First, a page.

About the Photographer
"Jack" has been a lifetime naturalist and has turned his causal photography hobby into a lifetime passion and mission. Your visit to this site is most appreciated and he hopes you enjoy the experience :)
For nature hikes, my preference is using manual-focus glass for wide-, close-, and mid-range use. Truly precise manual-focus (MF) lenses, with well-dampened focus rings, create a more intimate photographic experience, and they (almost without exception) offer superior build quality, focus throw, and results, than do most of today’s plasticky AF lenses.
Zeiss lenses are the finest MF optics available in the Nikon mount. While the newer Otus optics are the epitome of this, they are too heavy and fragile for long nature hikes in rough terrain. While the new Milvus optics are excellent also, aesthetically I prefer the ‘Classic’ Zeiss lenses, with their all-metal construction, over the newer ‘Milvus’ version, with their cheap rubber-bands for focus rings. Classic Zeiss glass not only perform at a superb level, they provide an inner satisfaction to implement and own.
For similar reasons, I prefer MF lenses for my macro work as well. The legendary Voigtländer APO Lanthar Macro is my go-to lens for standard macro needs in the field up to 1:1, and all of the Zeiss lenses I own reverse to become ‘super-macro’ lenses in their own right. I have recently added the Laowa 25mm f/2.8 Super-Macro Zoom for field use.
Here is my MF lens lineup today:
This is the overall finest macro lens ever made, for artistic macro imagery in the field, despite being over 15 years old. It is a collector’s item for this reason and is highly-sought-after by macro connoisseurs. The Voigtländer 125mm f/2.5 Apo-Lanthar is renowned for its subtle color rendering, its very low chromatic aberration, and for producing a “3D-effect” compared to today’s modern ‘plastic macros.’ Its greatest use is for focus-stacking, live in the field, because it has 630° of focus throw, which is more than triple the precision of current AF macro lenses. The Voigtländer 125mm f/2.5 makes a particularly great short-telephoto lens as well. The “CV” (Cosina- Voigtländer) 125mm has an interesting history behind it for those who’d like to learn more about it. If you’re serious about your macro work, and especially if you like to stack in the field—and if you desire the finest bokeh possible—then I highly-recommend this lens over today’s commercial macro options.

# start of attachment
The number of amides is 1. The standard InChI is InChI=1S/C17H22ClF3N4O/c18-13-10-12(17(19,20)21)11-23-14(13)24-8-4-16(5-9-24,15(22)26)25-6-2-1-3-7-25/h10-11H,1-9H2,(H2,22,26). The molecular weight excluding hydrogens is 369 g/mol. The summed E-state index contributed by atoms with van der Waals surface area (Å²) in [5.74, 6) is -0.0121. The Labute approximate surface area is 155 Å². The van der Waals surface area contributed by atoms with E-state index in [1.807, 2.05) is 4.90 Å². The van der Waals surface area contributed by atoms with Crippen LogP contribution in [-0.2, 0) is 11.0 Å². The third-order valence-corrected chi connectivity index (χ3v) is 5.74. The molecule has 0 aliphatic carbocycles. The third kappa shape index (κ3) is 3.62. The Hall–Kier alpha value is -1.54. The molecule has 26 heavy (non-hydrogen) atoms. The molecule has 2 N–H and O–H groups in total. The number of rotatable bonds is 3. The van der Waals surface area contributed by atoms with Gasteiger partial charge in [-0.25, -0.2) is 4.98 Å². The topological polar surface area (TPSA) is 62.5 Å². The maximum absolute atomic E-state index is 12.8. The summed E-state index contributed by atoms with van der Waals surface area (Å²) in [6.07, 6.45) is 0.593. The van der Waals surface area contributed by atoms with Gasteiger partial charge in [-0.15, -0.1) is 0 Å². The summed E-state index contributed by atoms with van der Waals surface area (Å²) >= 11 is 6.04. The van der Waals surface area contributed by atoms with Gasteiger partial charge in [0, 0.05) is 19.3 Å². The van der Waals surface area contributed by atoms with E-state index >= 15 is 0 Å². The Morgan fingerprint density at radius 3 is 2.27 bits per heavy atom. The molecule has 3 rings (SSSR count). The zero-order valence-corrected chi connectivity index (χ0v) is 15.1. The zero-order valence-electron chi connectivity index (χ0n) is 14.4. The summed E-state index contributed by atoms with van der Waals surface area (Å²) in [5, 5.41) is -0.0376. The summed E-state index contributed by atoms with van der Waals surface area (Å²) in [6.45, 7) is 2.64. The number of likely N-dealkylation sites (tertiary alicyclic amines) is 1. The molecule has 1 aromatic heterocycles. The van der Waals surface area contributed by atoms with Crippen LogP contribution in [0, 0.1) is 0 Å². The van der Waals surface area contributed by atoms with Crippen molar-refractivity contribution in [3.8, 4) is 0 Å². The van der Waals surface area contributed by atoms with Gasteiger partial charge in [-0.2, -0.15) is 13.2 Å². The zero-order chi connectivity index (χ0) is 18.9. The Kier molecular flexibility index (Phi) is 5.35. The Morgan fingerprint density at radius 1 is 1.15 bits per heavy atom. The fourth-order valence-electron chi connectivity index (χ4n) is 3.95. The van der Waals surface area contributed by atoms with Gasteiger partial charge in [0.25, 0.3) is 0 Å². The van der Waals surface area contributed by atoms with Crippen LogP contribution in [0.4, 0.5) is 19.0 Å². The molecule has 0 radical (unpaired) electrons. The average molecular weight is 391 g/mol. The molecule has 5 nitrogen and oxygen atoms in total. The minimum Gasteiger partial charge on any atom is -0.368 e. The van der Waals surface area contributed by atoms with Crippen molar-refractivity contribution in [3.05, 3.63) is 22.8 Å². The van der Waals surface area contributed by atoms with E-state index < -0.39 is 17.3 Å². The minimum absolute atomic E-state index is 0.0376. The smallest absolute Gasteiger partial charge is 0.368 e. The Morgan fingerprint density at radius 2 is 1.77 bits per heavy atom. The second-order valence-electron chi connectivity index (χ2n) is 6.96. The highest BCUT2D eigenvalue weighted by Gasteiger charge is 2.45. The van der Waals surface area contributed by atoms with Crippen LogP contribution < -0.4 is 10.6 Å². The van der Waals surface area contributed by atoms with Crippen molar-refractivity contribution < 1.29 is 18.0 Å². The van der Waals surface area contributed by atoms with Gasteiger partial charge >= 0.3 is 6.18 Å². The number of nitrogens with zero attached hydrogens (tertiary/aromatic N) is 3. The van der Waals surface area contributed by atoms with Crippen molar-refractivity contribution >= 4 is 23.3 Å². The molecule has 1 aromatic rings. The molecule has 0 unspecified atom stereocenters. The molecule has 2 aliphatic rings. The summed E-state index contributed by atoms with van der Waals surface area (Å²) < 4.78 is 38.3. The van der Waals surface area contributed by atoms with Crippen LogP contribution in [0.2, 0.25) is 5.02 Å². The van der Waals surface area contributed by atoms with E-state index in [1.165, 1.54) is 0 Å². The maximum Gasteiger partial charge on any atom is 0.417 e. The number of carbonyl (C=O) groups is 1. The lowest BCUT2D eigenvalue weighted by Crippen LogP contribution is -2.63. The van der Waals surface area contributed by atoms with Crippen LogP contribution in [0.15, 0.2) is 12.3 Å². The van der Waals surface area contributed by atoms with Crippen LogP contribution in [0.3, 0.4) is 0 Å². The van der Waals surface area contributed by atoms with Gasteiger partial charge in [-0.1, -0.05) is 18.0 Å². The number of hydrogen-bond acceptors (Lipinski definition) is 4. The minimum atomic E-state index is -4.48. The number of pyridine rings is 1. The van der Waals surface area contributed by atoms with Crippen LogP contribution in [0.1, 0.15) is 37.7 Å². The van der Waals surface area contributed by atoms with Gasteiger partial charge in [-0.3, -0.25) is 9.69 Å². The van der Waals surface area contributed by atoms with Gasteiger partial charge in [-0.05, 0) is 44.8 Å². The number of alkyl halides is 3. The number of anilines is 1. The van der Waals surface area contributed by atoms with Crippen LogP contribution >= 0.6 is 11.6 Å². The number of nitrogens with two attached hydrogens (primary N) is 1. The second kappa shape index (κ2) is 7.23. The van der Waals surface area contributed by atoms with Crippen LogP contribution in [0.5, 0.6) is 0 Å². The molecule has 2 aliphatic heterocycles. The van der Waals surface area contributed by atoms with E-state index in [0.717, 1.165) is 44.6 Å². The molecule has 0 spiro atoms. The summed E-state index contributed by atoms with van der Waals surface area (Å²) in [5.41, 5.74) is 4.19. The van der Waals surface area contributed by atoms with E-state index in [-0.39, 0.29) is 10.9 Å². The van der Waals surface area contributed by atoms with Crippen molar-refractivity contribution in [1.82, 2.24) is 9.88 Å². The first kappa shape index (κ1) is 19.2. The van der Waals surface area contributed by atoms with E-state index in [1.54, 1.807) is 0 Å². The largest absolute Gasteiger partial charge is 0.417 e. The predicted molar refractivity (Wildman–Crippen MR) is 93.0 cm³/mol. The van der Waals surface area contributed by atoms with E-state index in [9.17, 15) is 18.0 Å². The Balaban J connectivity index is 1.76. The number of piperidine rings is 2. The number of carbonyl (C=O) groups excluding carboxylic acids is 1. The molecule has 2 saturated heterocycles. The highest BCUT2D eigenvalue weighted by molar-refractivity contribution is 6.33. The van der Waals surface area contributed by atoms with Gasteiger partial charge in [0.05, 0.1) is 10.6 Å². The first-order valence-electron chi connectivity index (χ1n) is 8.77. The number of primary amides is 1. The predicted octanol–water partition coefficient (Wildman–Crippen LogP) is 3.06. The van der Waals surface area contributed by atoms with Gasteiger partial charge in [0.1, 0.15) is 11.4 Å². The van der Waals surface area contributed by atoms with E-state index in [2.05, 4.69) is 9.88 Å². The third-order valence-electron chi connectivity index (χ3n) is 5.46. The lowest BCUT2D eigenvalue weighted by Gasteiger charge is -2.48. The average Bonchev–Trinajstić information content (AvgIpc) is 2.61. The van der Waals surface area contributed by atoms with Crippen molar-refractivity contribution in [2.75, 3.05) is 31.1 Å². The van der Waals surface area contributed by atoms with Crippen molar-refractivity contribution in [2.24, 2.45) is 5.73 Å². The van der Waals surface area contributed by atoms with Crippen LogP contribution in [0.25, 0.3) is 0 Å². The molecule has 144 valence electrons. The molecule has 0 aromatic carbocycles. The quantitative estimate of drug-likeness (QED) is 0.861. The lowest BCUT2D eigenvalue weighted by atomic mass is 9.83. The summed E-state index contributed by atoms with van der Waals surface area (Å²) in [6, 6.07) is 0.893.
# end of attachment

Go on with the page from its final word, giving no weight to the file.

Find on Ebay: Voigtländer 125mm f/2.5 APO-Lanthar Macro
This unique and special lens was introduced by Venus Optics right about when I finished my blog post on “The Ultimate Super-Macro Lens.” While this lens isn’t an all-around macro, it is simply the best most versatile super-macro option I’ve tried, especially for the field. It’s compact size + razor-sharp optics make it an invaluable field tool. It’s even sharper than my Zeiss lenses, reversed.
Find @ Venus Optics: Laowa 25mm f/2.8 2.5-5x Ultra Macro
There are two “Classic Zeiss Distagon T* 25mm lenses”: the f/2.8 and the f/2.0. Almost every “lens rating site” will discredit the f/2.8 version and laud the f/2.0 … for the simple reason the f/2 has better “corner sharpness.” What the review sites don’t tell you (because they’re run by nerds, not photographers) is, while the f/2.8 version may be weaker in the corners, it is just as good in the center. More importantly, the 2.8 version has a 1:2 reproduction ratio (compared to a 1:6 reproduction ratio in the f/2), as well as a 6.69″ minimum focusing distance (compared to a 9.84″ MFD in the f/2). Finally, the 2.8 version has 330° of focus throw, for precision-focus, compared to 120° of focus throw in the f/2. The takeaway is this: if you’re a pure landscape shooter, then yes, the f/2 version may be the superior choice. However, if you’re a multi-dimensional wildlife shooter, particularly if you’re into macro (flowers/insects), then you don’t care about ‘corner sharpness,’ as much as intimate proximity, so the f/2.8 version will be the clear choice for you … as it was for me.
This lens can also be reversed to achieve 2.7x magnification as a super-macro lens.
Find on eBay: Zeiss Distagon T* 25mm F2.8 ZF.2
With this lens, I have replaced the last of my old Nikkor AI-S manual-focus lenses with Zeiss ‘Classic’ MF equivalents. The reason I have dropped Nikkor MF glass for Zeiss MF glass is both due to superior image quality as well as more flexibility that I get with the Zeiss. For example, the old 20mm Nikkor AI-S allowed me to come up to 9.84″ (for only .12x magnification), while the 21mm Zeiss Classic allows me to come up to 8.66″ (for .2x magnification)—producing superior resolution, color, and contrast the process. I do miss the lighter-weight of the Nikkor AI-S lenses while hiking; but the image quality + added versatility I get back from these Zeiss upgrades is more than worth the trade-off.
This lens can also be reversed to achieve 3.9x magnification as a super-macro lens.
Find on eBay: Zeiss Distagon T* 21mm F2.8 ZF.2
This is the first Zeiss lens I bought. Almost immediately, with the traditional Zeiss design (all-metal/glass), I realized the “Classic Zeiss Distagon T* 15mm f/2.8” lens was an investment into a great era gone by. Optically, it has been the sharpest, cleanest-rendering wide-angle lens for many years, and it remains a benchmark in resolution and micro-contrast in its class, even today. The 15mm focal length is wider than I normally prefer to go, but I do use it for my work as an investigator, photographing interior/exterior scenes of accidents and/or crimes. It also offers an advantage as a landscape lens, when you “just can’t get enough in,” with the extra bonus of a 9.9″ close-focusing distance for unique perspectives. The quality of its rendering, and its incredible resistance to flare (for a lens this wide), put the Zeiss Distagon T* 15mm in a league of its own.
Find on eBay: Zeiss Distagon T* 15mm f/2.8 ZF.2